Worker Safety in Vapor Degreasing Processes


Over the past 12 months, I have been pleasantly surprised with the new activity in high-reliability vapor-cleaning processes. Several companies, such as Baron-Blakeslee, are in the process of reinventing vapor degreasing as we once knew it.

The simple vapor degreasing process of the past is fading and new equipment controls and vapor controls are increasingly reducing solvent usage AND the chance of human exposure to the solvents, which is ALWAYS a "good thing" regardless of this year's chemical target list. No one wants to endanger their working employees.

And this is where I make my case against the continued use of "old, worn out" vapor degreasers. I have visited many companies and provided recommendations that are constantly designed to protect employee health and safety while at the same time increasing the reliability and efficiency of the contamination removal process.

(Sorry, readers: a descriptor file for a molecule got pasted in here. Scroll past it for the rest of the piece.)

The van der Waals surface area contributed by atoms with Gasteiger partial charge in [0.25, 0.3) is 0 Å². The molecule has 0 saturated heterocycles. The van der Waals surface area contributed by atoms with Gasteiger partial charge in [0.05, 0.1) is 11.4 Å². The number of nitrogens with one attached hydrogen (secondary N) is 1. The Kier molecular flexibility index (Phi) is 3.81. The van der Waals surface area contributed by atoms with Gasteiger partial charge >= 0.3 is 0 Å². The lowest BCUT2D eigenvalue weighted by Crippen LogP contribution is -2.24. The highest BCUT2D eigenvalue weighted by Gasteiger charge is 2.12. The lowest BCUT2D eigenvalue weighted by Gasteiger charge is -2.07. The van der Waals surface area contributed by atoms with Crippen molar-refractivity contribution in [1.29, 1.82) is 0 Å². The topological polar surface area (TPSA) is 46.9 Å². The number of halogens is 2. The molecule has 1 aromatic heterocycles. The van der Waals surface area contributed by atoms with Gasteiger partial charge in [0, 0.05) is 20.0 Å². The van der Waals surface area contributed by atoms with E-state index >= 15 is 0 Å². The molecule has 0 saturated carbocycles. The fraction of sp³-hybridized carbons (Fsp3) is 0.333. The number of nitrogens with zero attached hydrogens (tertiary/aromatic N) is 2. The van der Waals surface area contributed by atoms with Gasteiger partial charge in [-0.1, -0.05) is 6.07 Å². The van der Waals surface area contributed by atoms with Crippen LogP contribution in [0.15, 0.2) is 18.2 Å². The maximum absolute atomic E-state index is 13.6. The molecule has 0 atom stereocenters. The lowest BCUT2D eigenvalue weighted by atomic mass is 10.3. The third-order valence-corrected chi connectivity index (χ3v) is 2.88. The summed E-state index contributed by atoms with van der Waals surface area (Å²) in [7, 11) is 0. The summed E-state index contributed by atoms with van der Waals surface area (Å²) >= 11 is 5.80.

So, with that as my moral compass, let me make a few simple recommendations that will protect your the safety of your working employee:

  • use equipment that meets the US EPA Federal NESHAP requirements
  • use an automated and programmable hoist
  • consider the use of a two-stage, programmable ventilation system
  • at the very least, require workers to use inexpensive, half-face, organic solvent respiration masks
  • get an onsite review by a knowledgeable chemical engineer / equipment specialist
  • consider the use of a safer solvent even if the cost of the solvent is higher

The design engineers have introduced a two-stage ventilation system that automatically increases the volumetric flow rate (50 CFM to 250 CFM) whenever the cover of the vapor degreaser is opened. It is also a lip exhaust that pulls away from the worker employee so that the fumes extracted do not zip by the worker employee's face first, before being ventilated. This system may be considered a luxury by some companies as it adds about 10% to 15% to the cost of a new vapor degreaser.

I am available to provide a Consulting Health and Safety Audit for your chemical process to help you to consider and weigh the costs and benefits of improving your process and reducing the liability to your organization. Contact Rick Perkins, Chief Engineer at Chem Logic, at 512-426-5728, or at Hablamos Espanol.